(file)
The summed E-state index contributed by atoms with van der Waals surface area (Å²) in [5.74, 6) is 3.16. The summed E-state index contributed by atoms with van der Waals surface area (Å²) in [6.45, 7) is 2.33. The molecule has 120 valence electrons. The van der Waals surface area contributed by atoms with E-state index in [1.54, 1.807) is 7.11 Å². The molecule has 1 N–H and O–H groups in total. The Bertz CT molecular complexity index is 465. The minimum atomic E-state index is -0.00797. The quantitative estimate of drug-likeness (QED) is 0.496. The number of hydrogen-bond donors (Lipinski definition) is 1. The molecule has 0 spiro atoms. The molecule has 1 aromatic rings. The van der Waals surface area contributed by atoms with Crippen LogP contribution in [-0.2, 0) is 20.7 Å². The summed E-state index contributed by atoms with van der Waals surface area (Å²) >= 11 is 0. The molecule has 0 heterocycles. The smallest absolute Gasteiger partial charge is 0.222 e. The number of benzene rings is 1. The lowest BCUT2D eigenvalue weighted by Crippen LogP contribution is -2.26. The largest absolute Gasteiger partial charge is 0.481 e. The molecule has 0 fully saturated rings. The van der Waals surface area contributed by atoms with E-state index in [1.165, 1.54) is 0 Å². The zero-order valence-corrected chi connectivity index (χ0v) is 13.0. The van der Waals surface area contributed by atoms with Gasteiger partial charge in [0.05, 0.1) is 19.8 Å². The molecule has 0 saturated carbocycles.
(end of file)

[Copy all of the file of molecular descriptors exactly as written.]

The summed E-state index contributed by atoms with van der Waals surface area (Å²) in [5.74, 6) is 3.16. The summed E-state index contributed by atoms with van der Waals surface area (Å²) in [6.45, 7) is 2.33. The molecule has 120 valence electrons. The van der Waals surface area contributed by atoms with E-state index in [1.54, 1.807) is 7.11 Å². The molecule has 1 N–H and O–H groups in total. The Bertz CT molecular complexity index is 465. The minimum atomic E-state index is -0.00797. The quantitative estimate of drug-likeness (QED) is 0.496. The number of hydrogen-bond donors (Lipinski definition) is 1. The molecule has 0 spiro atoms. The molecule has 1 aromatic rings. The van der Waals surface area contributed by atoms with Crippen LogP contribution in [-0.2, 0) is 20.7 Å². The summed E-state index contributed by atoms with van der Waals surface area (Å²) >= 11 is 0. The molecule has 0 heterocycles. The smallest absolute Gasteiger partial charge is 0.222 e. The number of benzene rings is 1. The lowest BCUT2D eigenvalue weighted by Crippen LogP contribution is -2.26. The largest absolute Gasteiger partial charge is 0.481 e. The molecule has 0 fully saturated rings. The van der Waals surface area contributed by atoms with E-state index in [1.165, 1.54) is 0 Å². The zero-order valence-corrected chi connectivity index (χ0v) is 13.0. The van der Waals surface area contributed by atoms with Gasteiger partial charge in [0.05, 0.1) is 19.8 Å². The molecule has 0 saturated carbocycles.